Tantra: Transcendence, World Affirmation, Ecstasy and Bliss

Much confusion has been spread around about what Tantra is. Common questions that come up are “You mean like Tantric sex?” or “Tantra, that is all about sex, right?” Well not quite. To say such a thing is like claiming that every bicycle is a Schwinn. Yes there is an element of sex, or sexuality that is within Tantra, but at the same time this is not the sole purpose.

sri_yantra_red
When asked what Tantra is there can often be confusion because Tantra is not a method that could be described, but more an experience. Where Tantra is unique to most Indian spiritual practices is that it is heavily female centered. It is an Indian practice where a lot Yogi’s, Swami’s, or Guru’s are in fact women. Because of this Tantra will have a different view of Moksha than most Indian traditions. In general Moksha would be liberation from the physical world. Your average Tantrist would define Moksha as liberation from separation of the mental, physical, and spiritual world. Because Tantra is based heavily on feminine principles there is an emphasis on eliminating binaries dualities. This could be male and female, Higher or Lower, Left or right, mind or body, Spiritual and Material ect. The purpose of Tantra is to eliminate the binary within these terms as these are terms that intensive agrarian societies have used as a way of control. Instead Tantra strives for complimentary opposites.

So what is Tantra? The best way for me to describe it is that it is a goal to get to a state of being that is a combination of ecstasy and bliss. Were reason is good, but not everything is limited to it. Where the conscious self observes all reason, thought, feeling, and desire so that all will be directed in ways that are beneficial to the practitioner, so that you do not have to be some great ascetic to attain inner stillness or enlightenment.

The compatibility with Tantra to Syntheism is that the view of God is not something separate from Nature or oneself.  The purpose of Tantra is to see all existence as sacred.  To see us as the very universe exploring itself.  Since there is little difference between spiritual atheism and pantheism, and since Syntheism does not separate between spirit and matter, the goal of Moksha as I described above would be something that a Syntheist could apply to their daily lives.  If for no other reason than most Syntheists live in a culture based on duality and such a practice could help the Syntheist unlearn this cultural conditioning that he/she has been brought up with.

Many people and practitioners that come to Tantra have their spiritual and material goals connected. Tantra for many people who experience it (as it is not for everyone) increases ones charisma, charm, and compassion as well as reason. At the same time aiding in personal relationships, be they romantic, friendships, family, or business. The idea is that desire, passion, and even the ego are not bad in and of themselves, but are aspects of our being that need to be directed. Through being conscious of these very aspects of our being we can be better at accomplishing our duty or “darma” in this world and eliminate boundaries to the service we can give the world. That every mundane endeavor is in fact a spiritual one and through our duty we bring happiness and peace to the world we live.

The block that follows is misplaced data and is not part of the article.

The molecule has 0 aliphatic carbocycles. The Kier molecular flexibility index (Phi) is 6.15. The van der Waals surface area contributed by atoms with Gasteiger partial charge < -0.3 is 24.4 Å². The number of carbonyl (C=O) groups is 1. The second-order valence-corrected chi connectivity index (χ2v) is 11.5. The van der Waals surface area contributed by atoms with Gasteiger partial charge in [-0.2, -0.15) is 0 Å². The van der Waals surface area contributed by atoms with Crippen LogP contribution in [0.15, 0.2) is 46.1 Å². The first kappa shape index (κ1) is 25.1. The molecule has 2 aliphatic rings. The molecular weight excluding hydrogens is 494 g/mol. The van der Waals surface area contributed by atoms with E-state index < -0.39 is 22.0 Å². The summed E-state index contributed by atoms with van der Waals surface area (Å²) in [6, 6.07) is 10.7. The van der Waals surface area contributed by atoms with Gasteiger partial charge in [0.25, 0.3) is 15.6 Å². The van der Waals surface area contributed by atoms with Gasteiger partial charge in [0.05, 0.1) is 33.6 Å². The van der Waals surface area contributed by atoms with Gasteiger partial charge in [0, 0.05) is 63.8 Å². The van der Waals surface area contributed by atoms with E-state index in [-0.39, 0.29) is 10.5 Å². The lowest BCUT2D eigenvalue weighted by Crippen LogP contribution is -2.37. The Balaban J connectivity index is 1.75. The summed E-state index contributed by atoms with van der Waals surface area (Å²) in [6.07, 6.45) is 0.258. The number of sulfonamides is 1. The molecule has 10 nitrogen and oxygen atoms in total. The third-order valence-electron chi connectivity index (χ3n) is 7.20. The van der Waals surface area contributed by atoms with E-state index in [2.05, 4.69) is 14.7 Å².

Kenneth

This entry was posted in Meditation, Philosophy, Rituals, Theology and tagged , , on by .

About Kenneth

I am an anthropology student at UCR. As well I am a poet and writer. I am interested in states of consciousness, whether through chemically preturbing the brain, or just meditation. I have discovered recently though that a lot of times when someone describes a meditation as equivalent or like a Psychedelic drug, for the purposes of mental safety, you are better off taking the drug. Let's just say there is a reason why George Harrison stoped doing TM. I love comic books. Particularly the more Psychedelic kind like the Silver Surfer, Green Lantern, and Doctor Strange, as well as anything by Neil Gaiman, Alan Moore, and Grant Morrison. I am also fascinated with 50's literature, and Jazz. To me the two go hand in hand. From Allen Ginsberg, Aldous Huxely, Henry Miller, Herman Hesse, to Kerouac, all these are forms of art that have done much to promote the progressive mind and awake us from the wild hallucination of the American Dream. In a spiritual sense I am a non-theist, as well as a pantheist. For purposes of art and poetry I have leanings to polytheism, as it is good for the imagination. However I do not care whether God or gods are real, but the insight that such experiences whether real or a figment of my mind can teach me. Therefore, I use the term non-theist. I tend to incorporate the impersonal aspects of Scandinavian spirituality in my daily life. I am also inspired by Zoroastrianism, and practice Tripura Tantra.

Leave a Reply

Your email address will not be published. Required fields are marked *